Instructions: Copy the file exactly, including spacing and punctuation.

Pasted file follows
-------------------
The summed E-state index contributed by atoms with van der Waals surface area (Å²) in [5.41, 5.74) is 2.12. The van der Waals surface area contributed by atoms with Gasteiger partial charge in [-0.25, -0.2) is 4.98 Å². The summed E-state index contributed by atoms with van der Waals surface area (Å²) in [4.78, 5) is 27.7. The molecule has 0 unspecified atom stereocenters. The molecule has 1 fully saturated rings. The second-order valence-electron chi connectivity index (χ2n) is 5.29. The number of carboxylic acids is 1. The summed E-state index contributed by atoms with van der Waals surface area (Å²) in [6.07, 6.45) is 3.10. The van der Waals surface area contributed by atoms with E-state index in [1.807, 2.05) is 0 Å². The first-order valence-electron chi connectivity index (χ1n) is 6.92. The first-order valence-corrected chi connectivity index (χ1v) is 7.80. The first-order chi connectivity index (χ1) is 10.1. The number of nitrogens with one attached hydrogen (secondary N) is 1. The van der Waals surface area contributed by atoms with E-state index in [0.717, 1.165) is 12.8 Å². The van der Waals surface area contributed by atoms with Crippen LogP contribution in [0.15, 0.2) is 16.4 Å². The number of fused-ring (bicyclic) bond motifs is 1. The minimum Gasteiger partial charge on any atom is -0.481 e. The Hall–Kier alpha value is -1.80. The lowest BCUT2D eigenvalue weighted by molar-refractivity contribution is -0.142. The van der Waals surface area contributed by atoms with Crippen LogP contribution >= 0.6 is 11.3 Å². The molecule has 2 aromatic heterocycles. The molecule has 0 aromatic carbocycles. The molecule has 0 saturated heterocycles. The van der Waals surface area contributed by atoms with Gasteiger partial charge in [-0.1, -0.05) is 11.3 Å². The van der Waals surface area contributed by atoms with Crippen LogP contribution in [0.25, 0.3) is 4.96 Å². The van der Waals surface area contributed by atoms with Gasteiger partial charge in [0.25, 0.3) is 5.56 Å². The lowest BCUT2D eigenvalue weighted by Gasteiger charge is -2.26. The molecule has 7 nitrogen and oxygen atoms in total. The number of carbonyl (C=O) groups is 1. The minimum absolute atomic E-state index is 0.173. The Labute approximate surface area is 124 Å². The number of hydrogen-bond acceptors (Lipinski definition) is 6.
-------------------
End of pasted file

The summed E-state index contributed by atoms with van der Waals surface area (Å²) in [5.41, 5.74) is 2.12. The van der Waals surface area contributed by atoms with Gasteiger partial charge in [-0.25, -0.2) is 4.98 Å². The summed E-state index contributed by atoms with van der Waals surface area (Å²) in [4.78, 5) is 27.7. The molecule has 0 unspecified atom stereocenters. The molecule has 1 fully saturated rings. The second-order valence-electron chi connectivity index (χ2n) is 5.29. The number of carboxylic acids is 1. The summed E-state index contributed by atoms with van der Waals surface area (Å²) in [6.07, 6.45) is 3.10. The van der Waals surface area contributed by atoms with E-state index in [1.807, 2.05) is 0 Å². The first-order valence-electron chi connectivity index (χ1n) is 6.92. The first-order valence-corrected chi connectivity index (χ1v) is 7.80. The first-order chi connectivity index (χ1) is 10.1. The number of nitrogens with one attached hydrogen (secondary N) is 1. The van der Waals surface area contributed by atoms with E-state index in [0.717, 1.165) is 12.8 Å². The van der Waals surface area contributed by atoms with Crippen LogP contribution in [0.15, 0.2) is 16.4 Å². The number of fused-ring (bicyclic) bond motifs is 1. The minimum Gasteiger partial charge on any atom is -0.481 e. The Hall–Kier alpha value is -1.80. The lowest BCUT2D eigenvalue weighted by molar-refractivity contribution is -0.142. The van der Waals surface area contributed by atoms with Crippen LogP contribution >= 0.6 is 11.3 Å². The molecule has 2 aromatic heterocycles. The molecule has 0 aromatic carbocycles. The molecule has 0 saturated heterocycles. The van der Waals surface area contributed by atoms with Gasteiger partial charge in [-0.1, -0.05) is 11.3 Å². The van der Waals surface area contributed by atoms with Crippen LogP contribution in [0.25, 0.3) is 4.96 Å². The van der Waals surface area contributed by atoms with Gasteiger partial charge in [0.25, 0.3) is 5.56 Å². The lowest BCUT2D eigenvalue weighted by Gasteiger charge is -2.26. The molecule has 7 nitrogen and oxygen atoms in total. The number of carbonyl (C=O) groups is 1. The minimum absolute atomic E-state index is 0.173. The Labute approximate surface area is 124 Å². The number of hydrogen-bond acceptors (Lipinski definition) is 6.